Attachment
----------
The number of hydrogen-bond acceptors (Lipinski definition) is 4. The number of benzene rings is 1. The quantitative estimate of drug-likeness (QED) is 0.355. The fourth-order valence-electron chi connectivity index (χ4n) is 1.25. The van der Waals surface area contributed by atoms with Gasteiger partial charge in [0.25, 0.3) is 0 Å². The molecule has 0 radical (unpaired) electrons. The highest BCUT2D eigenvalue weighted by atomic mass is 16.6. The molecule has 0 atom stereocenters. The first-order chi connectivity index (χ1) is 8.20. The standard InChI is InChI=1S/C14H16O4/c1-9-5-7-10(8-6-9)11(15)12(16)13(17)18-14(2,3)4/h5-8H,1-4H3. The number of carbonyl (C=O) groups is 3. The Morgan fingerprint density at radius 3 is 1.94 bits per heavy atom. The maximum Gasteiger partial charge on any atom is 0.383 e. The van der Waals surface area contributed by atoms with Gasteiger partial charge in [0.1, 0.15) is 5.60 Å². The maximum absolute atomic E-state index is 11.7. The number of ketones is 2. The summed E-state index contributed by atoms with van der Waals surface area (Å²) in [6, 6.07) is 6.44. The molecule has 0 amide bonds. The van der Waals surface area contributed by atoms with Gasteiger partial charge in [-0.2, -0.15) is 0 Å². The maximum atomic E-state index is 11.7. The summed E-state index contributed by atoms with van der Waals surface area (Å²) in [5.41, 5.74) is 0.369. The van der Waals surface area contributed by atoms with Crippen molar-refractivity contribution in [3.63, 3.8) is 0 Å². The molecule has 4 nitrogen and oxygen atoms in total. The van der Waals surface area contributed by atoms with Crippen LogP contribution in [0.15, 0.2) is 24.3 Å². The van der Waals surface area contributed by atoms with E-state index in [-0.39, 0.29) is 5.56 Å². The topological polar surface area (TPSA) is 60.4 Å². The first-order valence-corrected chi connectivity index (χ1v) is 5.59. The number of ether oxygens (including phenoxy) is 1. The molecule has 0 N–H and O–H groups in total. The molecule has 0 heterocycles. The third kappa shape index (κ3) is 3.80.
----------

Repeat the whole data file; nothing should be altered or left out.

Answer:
The number of hydrogen-bond acceptors (Lipinski definition) is 4. The number of benzene rings is 1. The quantitative estimate of drug-likeness (QED) is 0.355. The fourth-order valence-electron chi connectivity index (χ4n) is 1.25. The van der Waals surface area contributed by atoms with Gasteiger partial charge in [0.25, 0.3) is 0 Å². The molecule has 0 radical (unpaired) electrons. The highest BCUT2D eigenvalue weighted by atomic mass is 16.6. The molecule has 0 atom stereocenters. The first-order chi connectivity index (χ1) is 8.20. The standard InChI is InChI=1S/C14H16O4/c1-9-5-7-10(8-6-9)11(15)12(16)13(17)18-14(2,3)4/h5-8H,1-4H3. The number of carbonyl (C=O) groups is 3. The Morgan fingerprint density at radius 3 is 1.94 bits per heavy atom. The maximum Gasteiger partial charge on any atom is 0.383 e. The van der Waals surface area contributed by atoms with Gasteiger partial charge in [0.1, 0.15) is 5.60 Å². The maximum absolute atomic E-state index is 11.7. The number of ketones is 2. The summed E-state index contributed by atoms with van der Waals surface area (Å²) in [6, 6.07) is 6.44. The molecule has 0 amide bonds. The van der Waals surface area contributed by atoms with Gasteiger partial charge in [-0.2, -0.15) is 0 Å². The maximum atomic E-state index is 11.7. The summed E-state index contributed by atoms with van der Waals surface area (Å²) in [5.41, 5.74) is 0.369. The van der Waals surface area contributed by atoms with Crippen molar-refractivity contribution in [3.63, 3.8) is 0 Å². The molecule has 4 nitrogen and oxygen atoms in total. The van der Waals surface area contributed by atoms with Crippen LogP contribution in [0.15, 0.2) is 24.3 Å². The van der Waals surface area contributed by atoms with E-state index in [-0.39, 0.29) is 5.56 Å². The topological polar surface area (TPSA) is 60.4 Å². The first-order valence-corrected chi connectivity index (χ1v) is 5.59. The number of ether oxygens (including phenoxy) is 1. The molecule has 0 N–H and O–H groups in total. The molecule has 0 heterocycles. The third kappa shape index (κ3) is 3.80.